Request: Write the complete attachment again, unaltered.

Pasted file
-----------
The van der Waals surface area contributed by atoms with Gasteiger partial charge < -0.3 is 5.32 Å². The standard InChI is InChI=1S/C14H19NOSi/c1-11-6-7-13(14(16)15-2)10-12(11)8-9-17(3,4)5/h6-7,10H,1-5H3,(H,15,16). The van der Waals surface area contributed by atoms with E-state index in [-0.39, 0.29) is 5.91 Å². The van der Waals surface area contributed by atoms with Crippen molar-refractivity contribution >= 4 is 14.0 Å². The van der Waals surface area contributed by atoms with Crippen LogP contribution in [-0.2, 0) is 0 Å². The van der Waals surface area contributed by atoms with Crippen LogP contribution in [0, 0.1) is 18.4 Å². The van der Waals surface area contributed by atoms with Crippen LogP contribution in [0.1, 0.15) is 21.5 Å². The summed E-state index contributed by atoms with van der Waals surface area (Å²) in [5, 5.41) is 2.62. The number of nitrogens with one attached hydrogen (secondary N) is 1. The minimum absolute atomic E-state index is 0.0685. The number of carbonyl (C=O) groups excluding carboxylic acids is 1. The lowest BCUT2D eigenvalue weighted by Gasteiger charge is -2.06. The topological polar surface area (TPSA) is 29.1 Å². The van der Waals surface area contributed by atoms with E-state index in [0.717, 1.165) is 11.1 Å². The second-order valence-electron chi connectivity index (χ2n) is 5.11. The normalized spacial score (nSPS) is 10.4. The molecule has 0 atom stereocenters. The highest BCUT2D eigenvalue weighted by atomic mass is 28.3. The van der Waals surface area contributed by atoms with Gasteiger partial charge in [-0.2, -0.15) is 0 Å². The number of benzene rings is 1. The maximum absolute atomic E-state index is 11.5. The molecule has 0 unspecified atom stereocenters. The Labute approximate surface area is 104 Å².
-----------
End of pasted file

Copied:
The van der Waals surface area contributed by atoms with Gasteiger partial charge < -0.3 is 5.32 Å². The standard InChI is InChI=1S/C14H19NOSi/c1-11-6-7-13(14(16)15-2)10-12(11)8-9-17(3,4)5/h6-7,10H,1-5H3,(H,15,16). The van der Waals surface area contributed by atoms with E-state index in [-0.39, 0.29) is 5.91 Å². The van der Waals surface area contributed by atoms with Crippen molar-refractivity contribution >= 4 is 14.0 Å². The van der Waals surface area contributed by atoms with Crippen LogP contribution in [-0.2, 0) is 0 Å². The van der Waals surface area contributed by atoms with Crippen LogP contribution in [0, 0.1) is 18.4 Å². The van der Waals surface area contributed by atoms with Crippen LogP contribution in [0.1, 0.15) is 21.5 Å². The summed E-state index contributed by atoms with van der Waals surface area (Å²) in [5, 5.41) is 2.62. The number of nitrogens with one attached hydrogen (secondary N) is 1. The minimum absolute atomic E-state index is 0.0685. The number of carbonyl (C=O) groups excluding carboxylic acids is 1. The lowest BCUT2D eigenvalue weighted by Gasteiger charge is -2.06. The topological polar surface area (TPSA) is 29.1 Å². The van der Waals surface area contributed by atoms with E-state index in [0.717, 1.165) is 11.1 Å². The second-order valence-electron chi connectivity index (χ2n) is 5.11. The normalized spacial score (nSPS) is 10.4. The molecule has 0 atom stereocenters. The highest BCUT2D eigenvalue weighted by atomic mass is 28.3. The van der Waals surface area contributed by atoms with Gasteiger partial charge in [-0.2, -0.15) is 0 Å². The number of benzene rings is 1. The maximum absolute atomic E-state index is 11.5. The molecule has 0 unspecified atom stereocenters. The Labute approximate surface area is 104 Å².